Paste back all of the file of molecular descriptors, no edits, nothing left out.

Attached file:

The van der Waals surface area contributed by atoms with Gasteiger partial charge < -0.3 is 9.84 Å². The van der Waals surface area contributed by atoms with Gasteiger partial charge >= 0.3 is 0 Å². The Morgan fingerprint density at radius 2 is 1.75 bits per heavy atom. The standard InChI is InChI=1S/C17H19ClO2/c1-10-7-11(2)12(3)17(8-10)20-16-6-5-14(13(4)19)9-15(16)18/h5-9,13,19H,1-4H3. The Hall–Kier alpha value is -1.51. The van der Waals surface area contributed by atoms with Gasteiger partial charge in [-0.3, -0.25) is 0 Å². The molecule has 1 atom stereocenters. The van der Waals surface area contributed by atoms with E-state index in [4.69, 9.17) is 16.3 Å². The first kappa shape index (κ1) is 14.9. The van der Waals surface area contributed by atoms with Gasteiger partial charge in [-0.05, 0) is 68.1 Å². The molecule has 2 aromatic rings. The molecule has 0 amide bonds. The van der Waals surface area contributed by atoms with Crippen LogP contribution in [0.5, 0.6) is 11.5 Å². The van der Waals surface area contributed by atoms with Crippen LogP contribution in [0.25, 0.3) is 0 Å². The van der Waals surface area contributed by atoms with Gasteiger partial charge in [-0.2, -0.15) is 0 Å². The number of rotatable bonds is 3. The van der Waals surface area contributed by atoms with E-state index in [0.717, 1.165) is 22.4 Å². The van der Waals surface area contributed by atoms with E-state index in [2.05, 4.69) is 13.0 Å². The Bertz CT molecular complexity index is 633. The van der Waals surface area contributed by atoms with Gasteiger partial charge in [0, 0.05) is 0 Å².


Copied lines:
The van der Waals surface area contributed by atoms with Gasteiger partial charge < -0.3 is 9.84 Å². The van der Waals surface area contributed by atoms with Gasteiger partial charge >= 0.3 is 0 Å². The Morgan fingerprint density at radius 2 is 1.75 bits per heavy atom. The standard InChI is InChI=1S/C17H19ClO2/c1-10-7-11(2)12(3)17(8-10)20-16-6-5-14(13(4)19)9-15(16)18/h5-9,13,19H,1-4H3. The Hall–Kier alpha value is -1.51. The van der Waals surface area contributed by atoms with Gasteiger partial charge in [-0.3, -0.25) is 0 Å². The molecule has 1 atom stereocenters. The van der Waals surface area contributed by atoms with E-state index in [4.69, 9.17) is 16.3 Å². The first kappa shape index (κ1) is 14.9. The van der Waals surface area contributed by atoms with Gasteiger partial charge in [-0.05, 0) is 68.1 Å². The molecule has 2 aromatic rings. The molecule has 0 amide bonds. The van der Waals surface area contributed by atoms with Crippen LogP contribution in [0.5, 0.6) is 11.5 Å². The van der Waals surface area contributed by atoms with Crippen LogP contribution in [0.25, 0.3) is 0 Å². The van der Waals surface area contributed by atoms with Gasteiger partial charge in [-0.2, -0.15) is 0 Å². The number of rotatable bonds is 3. The van der Waals surface area contributed by atoms with E-state index in [0.717, 1.165) is 22.4 Å². The van der Waals surface area contributed by atoms with E-state index in [2.05, 4.69) is 13.0 Å². The Bertz CT molecular complexity index is 633. The van der Waals surface area contributed by atoms with Gasteiger partial charge in [0, 0.05) is 0 Å².